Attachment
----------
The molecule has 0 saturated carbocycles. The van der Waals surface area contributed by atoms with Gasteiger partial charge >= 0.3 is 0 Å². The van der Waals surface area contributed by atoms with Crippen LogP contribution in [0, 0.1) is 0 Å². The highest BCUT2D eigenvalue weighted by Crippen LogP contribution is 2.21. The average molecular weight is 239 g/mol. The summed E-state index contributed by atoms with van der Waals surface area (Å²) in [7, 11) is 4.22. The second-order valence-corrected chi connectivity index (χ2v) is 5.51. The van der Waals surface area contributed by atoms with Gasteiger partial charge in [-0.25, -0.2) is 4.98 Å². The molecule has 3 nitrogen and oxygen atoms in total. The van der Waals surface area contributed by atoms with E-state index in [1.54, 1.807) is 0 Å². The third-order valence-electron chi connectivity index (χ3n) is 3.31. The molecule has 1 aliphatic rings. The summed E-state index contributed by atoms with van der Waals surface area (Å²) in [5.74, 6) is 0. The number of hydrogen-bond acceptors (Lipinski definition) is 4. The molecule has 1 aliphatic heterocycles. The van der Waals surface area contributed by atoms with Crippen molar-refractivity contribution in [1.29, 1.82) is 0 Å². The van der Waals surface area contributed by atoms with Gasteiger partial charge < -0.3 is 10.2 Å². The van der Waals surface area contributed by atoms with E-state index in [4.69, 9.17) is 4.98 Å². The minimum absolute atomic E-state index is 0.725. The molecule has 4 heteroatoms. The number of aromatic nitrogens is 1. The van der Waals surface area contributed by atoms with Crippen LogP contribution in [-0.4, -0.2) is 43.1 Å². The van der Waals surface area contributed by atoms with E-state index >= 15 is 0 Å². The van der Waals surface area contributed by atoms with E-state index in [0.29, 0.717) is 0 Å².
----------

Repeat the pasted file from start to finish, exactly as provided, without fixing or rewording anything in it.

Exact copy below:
The molecule has 0 saturated carbocycles. The van der Waals surface area contributed by atoms with Gasteiger partial charge >= 0.3 is 0 Å². The van der Waals surface area contributed by atoms with Crippen LogP contribution in [0, 0.1) is 0 Å². The highest BCUT2D eigenvalue weighted by Crippen LogP contribution is 2.21. The average molecular weight is 239 g/mol. The summed E-state index contributed by atoms with van der Waals surface area (Å²) in [7, 11) is 4.22. The second-order valence-corrected chi connectivity index (χ2v) is 5.51. The van der Waals surface area contributed by atoms with Gasteiger partial charge in [-0.25, -0.2) is 4.98 Å². The molecule has 3 nitrogen and oxygen atoms in total. The van der Waals surface area contributed by atoms with E-state index in [1.54, 1.807) is 0 Å². The third-order valence-electron chi connectivity index (χ3n) is 3.31. The molecule has 1 aliphatic rings. The summed E-state index contributed by atoms with van der Waals surface area (Å²) in [5.74, 6) is 0. The number of hydrogen-bond acceptors (Lipinski definition) is 4. The molecule has 1 aliphatic heterocycles. The van der Waals surface area contributed by atoms with Crippen molar-refractivity contribution in [1.29, 1.82) is 0 Å². The van der Waals surface area contributed by atoms with Gasteiger partial charge < -0.3 is 10.2 Å². The van der Waals surface area contributed by atoms with E-state index in [4.69, 9.17) is 4.98 Å². The minimum absolute atomic E-state index is 0.725. The molecule has 4 heteroatoms. The number of aromatic nitrogens is 1. The van der Waals surface area contributed by atoms with Crippen LogP contribution in [-0.4, -0.2) is 43.1 Å². The van der Waals surface area contributed by atoms with E-state index >= 15 is 0 Å². The van der Waals surface area contributed by atoms with E-state index in [0.29, 0.717) is 0 Å².